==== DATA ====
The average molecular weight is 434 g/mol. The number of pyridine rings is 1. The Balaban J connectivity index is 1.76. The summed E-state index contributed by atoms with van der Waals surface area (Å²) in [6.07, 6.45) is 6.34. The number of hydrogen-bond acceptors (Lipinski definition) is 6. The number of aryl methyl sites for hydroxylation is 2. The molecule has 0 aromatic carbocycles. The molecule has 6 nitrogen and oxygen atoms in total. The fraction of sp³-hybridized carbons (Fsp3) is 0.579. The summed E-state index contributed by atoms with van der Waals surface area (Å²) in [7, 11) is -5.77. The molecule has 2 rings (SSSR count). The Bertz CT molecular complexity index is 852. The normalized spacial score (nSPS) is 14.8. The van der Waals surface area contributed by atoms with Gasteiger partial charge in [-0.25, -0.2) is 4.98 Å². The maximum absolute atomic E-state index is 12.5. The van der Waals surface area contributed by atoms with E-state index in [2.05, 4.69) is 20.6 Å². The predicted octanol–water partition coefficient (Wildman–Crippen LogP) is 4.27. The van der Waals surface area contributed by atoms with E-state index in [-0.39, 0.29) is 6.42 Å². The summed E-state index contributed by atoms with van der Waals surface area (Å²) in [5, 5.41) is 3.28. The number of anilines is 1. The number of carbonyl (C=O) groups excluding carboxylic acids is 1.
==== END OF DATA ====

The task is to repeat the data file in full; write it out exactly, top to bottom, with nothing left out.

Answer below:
The average molecular weight is 434 g/mol. The number of pyridine rings is 1. The Balaban J connectivity index is 1.76. The summed E-state index contributed by atoms with van der Waals surface area (Å²) in [6.07, 6.45) is 6.34. The number of hydrogen-bond acceptors (Lipinski definition) is 6. The number of aryl methyl sites for hydroxylation is 2. The molecule has 0 aromatic carbocycles. The molecule has 6 nitrogen and oxygen atoms in total. The fraction of sp³-hybridized carbons (Fsp3) is 0.579. The summed E-state index contributed by atoms with van der Waals surface area (Å²) in [7, 11) is -5.77. The molecule has 2 rings (SSSR count). The Bertz CT molecular complexity index is 852. The normalized spacial score (nSPS) is 14.8. The van der Waals surface area contributed by atoms with Gasteiger partial charge in [-0.25, -0.2) is 4.98 Å². The maximum absolute atomic E-state index is 12.5. The van der Waals surface area contributed by atoms with E-state index in [2.05, 4.69) is 20.6 Å². The predicted octanol–water partition coefficient (Wildman–Crippen LogP) is 4.27. The van der Waals surface area contributed by atoms with E-state index in [-0.39, 0.29) is 6.42 Å². The summed E-state index contributed by atoms with van der Waals surface area (Å²) in [5, 5.41) is 3.28. The number of anilines is 1. The number of carbonyl (C=O) groups excluding carboxylic acids is 1.